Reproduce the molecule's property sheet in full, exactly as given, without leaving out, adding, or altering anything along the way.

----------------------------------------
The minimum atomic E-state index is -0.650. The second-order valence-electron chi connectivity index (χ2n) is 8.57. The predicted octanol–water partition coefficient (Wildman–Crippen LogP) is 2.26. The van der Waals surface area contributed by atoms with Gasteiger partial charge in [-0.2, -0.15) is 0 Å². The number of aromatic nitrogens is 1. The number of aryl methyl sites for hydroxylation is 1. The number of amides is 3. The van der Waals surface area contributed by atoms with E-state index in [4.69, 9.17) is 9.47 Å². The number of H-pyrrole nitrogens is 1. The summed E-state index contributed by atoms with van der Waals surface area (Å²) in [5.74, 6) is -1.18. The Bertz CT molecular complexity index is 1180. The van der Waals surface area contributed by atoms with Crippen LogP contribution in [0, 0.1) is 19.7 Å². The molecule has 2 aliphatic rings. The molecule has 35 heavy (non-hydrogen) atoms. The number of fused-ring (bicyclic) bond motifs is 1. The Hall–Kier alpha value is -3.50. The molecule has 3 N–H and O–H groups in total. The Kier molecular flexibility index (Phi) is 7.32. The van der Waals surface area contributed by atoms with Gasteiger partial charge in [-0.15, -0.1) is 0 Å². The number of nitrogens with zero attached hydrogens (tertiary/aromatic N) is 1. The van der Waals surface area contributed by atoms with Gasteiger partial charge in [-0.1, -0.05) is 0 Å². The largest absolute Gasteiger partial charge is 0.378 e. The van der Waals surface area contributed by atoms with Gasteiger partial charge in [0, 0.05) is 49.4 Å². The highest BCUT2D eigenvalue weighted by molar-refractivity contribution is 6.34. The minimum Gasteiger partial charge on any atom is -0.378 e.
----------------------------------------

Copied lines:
The minimum atomic E-state index is -0.650. The second-order valence-electron chi connectivity index (χ2n) is 8.57. The predicted octanol–water partition coefficient (Wildman–Crippen LogP) is 2.26. The van der Waals surface area contributed by atoms with Gasteiger partial charge in [-0.2, -0.15) is 0 Å². The number of aromatic nitrogens is 1. The number of aryl methyl sites for hydroxylation is 1. The number of amides is 3. The van der Waals surface area contributed by atoms with E-state index in [4.69, 9.17) is 9.47 Å². The number of H-pyrrole nitrogens is 1. The summed E-state index contributed by atoms with van der Waals surface area (Å²) in [5.74, 6) is -1.18. The Bertz CT molecular complexity index is 1180. The van der Waals surface area contributed by atoms with Crippen LogP contribution in [0, 0.1) is 19.7 Å². The molecule has 2 aliphatic rings. The molecule has 35 heavy (non-hydrogen) atoms. The number of fused-ring (bicyclic) bond motifs is 1. The Hall–Kier alpha value is -3.50. The molecule has 3 N–H and O–H groups in total. The Kier molecular flexibility index (Phi) is 7.32. The van der Waals surface area contributed by atoms with Gasteiger partial charge in [-0.15, -0.1) is 0 Å². The number of nitrogens with zero attached hydrogens (tertiary/aromatic N) is 1. The van der Waals surface area contributed by atoms with Gasteiger partial charge in [-0.1, -0.05) is 0 Å². The largest absolute Gasteiger partial charge is 0.378 e. The van der Waals surface area contributed by atoms with Gasteiger partial charge in [0, 0.05) is 49.4 Å². The highest BCUT2D eigenvalue weighted by molar-refractivity contribution is 6.34. The minimum Gasteiger partial charge on any atom is -0.378 e.